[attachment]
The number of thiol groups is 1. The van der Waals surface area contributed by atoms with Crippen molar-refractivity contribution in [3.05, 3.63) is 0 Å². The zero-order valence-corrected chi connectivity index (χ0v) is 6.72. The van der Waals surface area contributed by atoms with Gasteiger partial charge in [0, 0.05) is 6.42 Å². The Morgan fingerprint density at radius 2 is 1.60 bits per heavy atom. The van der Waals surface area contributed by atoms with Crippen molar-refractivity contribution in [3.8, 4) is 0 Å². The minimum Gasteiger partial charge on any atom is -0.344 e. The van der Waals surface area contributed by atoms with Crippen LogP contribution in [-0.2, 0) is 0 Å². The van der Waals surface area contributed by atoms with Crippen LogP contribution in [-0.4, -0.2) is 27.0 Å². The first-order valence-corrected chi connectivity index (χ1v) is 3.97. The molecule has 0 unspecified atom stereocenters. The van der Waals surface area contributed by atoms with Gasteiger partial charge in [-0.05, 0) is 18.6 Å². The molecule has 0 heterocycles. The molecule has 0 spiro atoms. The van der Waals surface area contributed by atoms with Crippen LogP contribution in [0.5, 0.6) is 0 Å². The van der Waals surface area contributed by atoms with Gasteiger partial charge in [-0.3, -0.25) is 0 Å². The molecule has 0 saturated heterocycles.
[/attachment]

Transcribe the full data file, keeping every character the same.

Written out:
The number of thiol groups is 1. The van der Waals surface area contributed by atoms with Crippen molar-refractivity contribution in [3.05, 3.63) is 0 Å². The zero-order valence-corrected chi connectivity index (χ0v) is 6.72. The van der Waals surface area contributed by atoms with Gasteiger partial charge in [0, 0.05) is 6.42 Å². The Morgan fingerprint density at radius 2 is 1.60 bits per heavy atom. The van der Waals surface area contributed by atoms with Crippen molar-refractivity contribution in [3.8, 4) is 0 Å². The minimum Gasteiger partial charge on any atom is -0.344 e. The van der Waals surface area contributed by atoms with Crippen LogP contribution in [-0.2, 0) is 0 Å². The van der Waals surface area contributed by atoms with Crippen LogP contribution in [-0.4, -0.2) is 27.0 Å². The first-order valence-corrected chi connectivity index (χ1v) is 3.97. The molecule has 0 unspecified atom stereocenters. The van der Waals surface area contributed by atoms with Gasteiger partial charge in [-0.05, 0) is 18.6 Å². The molecule has 0 heterocycles. The molecule has 0 spiro atoms. The van der Waals surface area contributed by atoms with Crippen LogP contribution in [0.5, 0.6) is 0 Å². The van der Waals surface area contributed by atoms with Gasteiger partial charge in [-0.3, -0.25) is 0 Å². The molecule has 0 saturated heterocycles.